While it's tough to envision the version of the Red Sox that will have players from the current Greenville Drive roster on it, there are players who are expected to have legitimate futures in the majors on that club. As we're now heading into late August, this will be the last in-season update for the Single-A Drive, but thankfully, we've got some good news to report.
Brandon Jacobs is 20 years old and hitting .321/.400/.519 in 448 plate appearances this year. His 15 homers ties him for the team lead with the departed Miles Head, and he has 48 extra-base hits overall at the level. It's been an impressive season, especially since he didn't hit well in Rookie League or for the Low-A Spinners in past seasons. The 10th round pick from the 2009 draft may have a bright future, though, as many scouts are a big fan of his power potential.
Jacobs has struck out 23 percent of the time in 2011, while drawing walks nine percent of the time. Like Will Middlebrooks, he was a football player before signing with the Red Sox, and he has shown himself to be more of a baseball player each season -- he's far from a finished product for more reasons than just his age, and there is no reason to think he won't continue to improve. His pitch recognition still isn't great, but his bat could be great if he gets a handle on that with more time spent playing baseball professionally. That's a big if, of course, and will end up being the difference between him having a decent chance at a major league career and a great chance.
Sean Coyle has had some rough spots this year thanks to a low batting average, but overall the 19-year-old has been impressive for the Drive. In his last 10 games, he is hitting .273/.368/.455, bringing his season line to .248/.368/.468 with 12 homers and 43 extra-base hits overall.
Mike Newman of Scouting the Sally has a video of Coyle available on his YouTube channel that has been conveniently embedded for you below:
Consider that not only is Coyle just 19, but that he's also a second baseman, and those offensive numbers look all the more impressive. He walks 13 percent of the time and has struck out 23 percent of the time, real good numbers for someone his age with his limited experience -- Coyle was a third round pick in last year's draft with just 12 plate appearances to his name prior to 2011.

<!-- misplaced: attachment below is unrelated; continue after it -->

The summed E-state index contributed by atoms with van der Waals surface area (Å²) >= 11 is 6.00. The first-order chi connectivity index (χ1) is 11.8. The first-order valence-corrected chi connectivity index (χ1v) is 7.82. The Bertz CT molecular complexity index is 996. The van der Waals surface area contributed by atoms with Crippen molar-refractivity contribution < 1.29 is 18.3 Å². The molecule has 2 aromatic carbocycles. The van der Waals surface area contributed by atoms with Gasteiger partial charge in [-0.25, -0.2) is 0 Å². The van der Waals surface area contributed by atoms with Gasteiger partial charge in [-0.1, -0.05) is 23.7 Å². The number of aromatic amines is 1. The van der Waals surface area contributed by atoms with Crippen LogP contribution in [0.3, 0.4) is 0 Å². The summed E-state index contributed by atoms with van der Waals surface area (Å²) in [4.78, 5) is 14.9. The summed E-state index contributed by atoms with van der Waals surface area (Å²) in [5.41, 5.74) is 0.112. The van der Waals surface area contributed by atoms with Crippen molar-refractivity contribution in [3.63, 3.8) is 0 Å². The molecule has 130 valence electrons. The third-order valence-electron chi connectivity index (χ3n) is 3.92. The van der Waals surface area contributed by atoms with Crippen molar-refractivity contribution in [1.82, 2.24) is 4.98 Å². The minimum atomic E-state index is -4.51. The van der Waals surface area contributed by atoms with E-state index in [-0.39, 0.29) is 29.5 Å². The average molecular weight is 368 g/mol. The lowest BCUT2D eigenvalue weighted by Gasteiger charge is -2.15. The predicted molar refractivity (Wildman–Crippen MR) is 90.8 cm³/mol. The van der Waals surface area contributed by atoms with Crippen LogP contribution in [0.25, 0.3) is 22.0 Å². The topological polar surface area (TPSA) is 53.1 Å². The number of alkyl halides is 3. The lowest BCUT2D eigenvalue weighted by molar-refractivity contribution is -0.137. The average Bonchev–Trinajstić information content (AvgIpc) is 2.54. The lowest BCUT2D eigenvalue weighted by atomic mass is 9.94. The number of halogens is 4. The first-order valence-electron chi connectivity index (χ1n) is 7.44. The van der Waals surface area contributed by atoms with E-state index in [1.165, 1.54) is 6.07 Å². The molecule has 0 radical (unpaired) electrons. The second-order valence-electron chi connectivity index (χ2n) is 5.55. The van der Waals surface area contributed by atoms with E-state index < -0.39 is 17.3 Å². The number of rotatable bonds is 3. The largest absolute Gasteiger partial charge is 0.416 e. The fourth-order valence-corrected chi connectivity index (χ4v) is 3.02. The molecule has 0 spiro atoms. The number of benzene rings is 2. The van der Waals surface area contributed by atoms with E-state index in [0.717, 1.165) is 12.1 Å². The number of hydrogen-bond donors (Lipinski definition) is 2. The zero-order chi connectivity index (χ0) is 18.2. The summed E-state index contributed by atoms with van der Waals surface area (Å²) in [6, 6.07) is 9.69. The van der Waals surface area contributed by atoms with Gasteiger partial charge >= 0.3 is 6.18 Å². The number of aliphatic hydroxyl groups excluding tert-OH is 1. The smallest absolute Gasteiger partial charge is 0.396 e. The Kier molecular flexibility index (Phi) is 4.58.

Xander Boegarts hasn't played nearly as often as Coyle or Jacobs, but in his 226 plate appearances at Single-A, he is hitting .239/.309/.493. While that doesn't look that great, he's an 18-year-old in Single-A ball that owns an ISO of .254 and plays shortstop. He has 12 homers and 23 extra-base hits on the season, flashing power that has many a scout salivating.
His strike zone judgment isn't there yet -- not surprising given his age and lack of experience -- but the power ceiling is for real, and there is an expectation that he can turn into a high-quality big leaguer. He'll need that power ceiling, as he may not stick at shortstop for very long as he ages and fills out more.
I can't tell you if he will play for the Drive again next year or if he will be a 19-year-old in High-A, but as he hasn't completely mastered the level yet and is this young, it wouldn't be a shock to see a repeat season at Greenville, at least to start.
It's not just young hitters the Sox have at this level, as starter Brandon Workman, a second round pick in the 2010 draft, has had a solid season as well. In his 23 starts, Workman has thrown 112 innings, striking out eight batters per nine while keeping his walks to 2.6 per nine. There is a lot to like here, as Workman throws in the low-to-mid 90s with his fastball and has good control. His command is a bit more suspect and may hurt him at higher levels, as will the lack of a true off-speed offering -- he is working on a change, and his curveball isn't always in his repertoire, according to Sox Prospects.
Kevin Goldstein felt Workman was a potential fourth starter heading into the year, and his performance this year hasn't done much to change that. Chances are good he will pitch for Salem in 2012, and, if he succeeds like he did with Greenville, he could continue to move quickly through the system.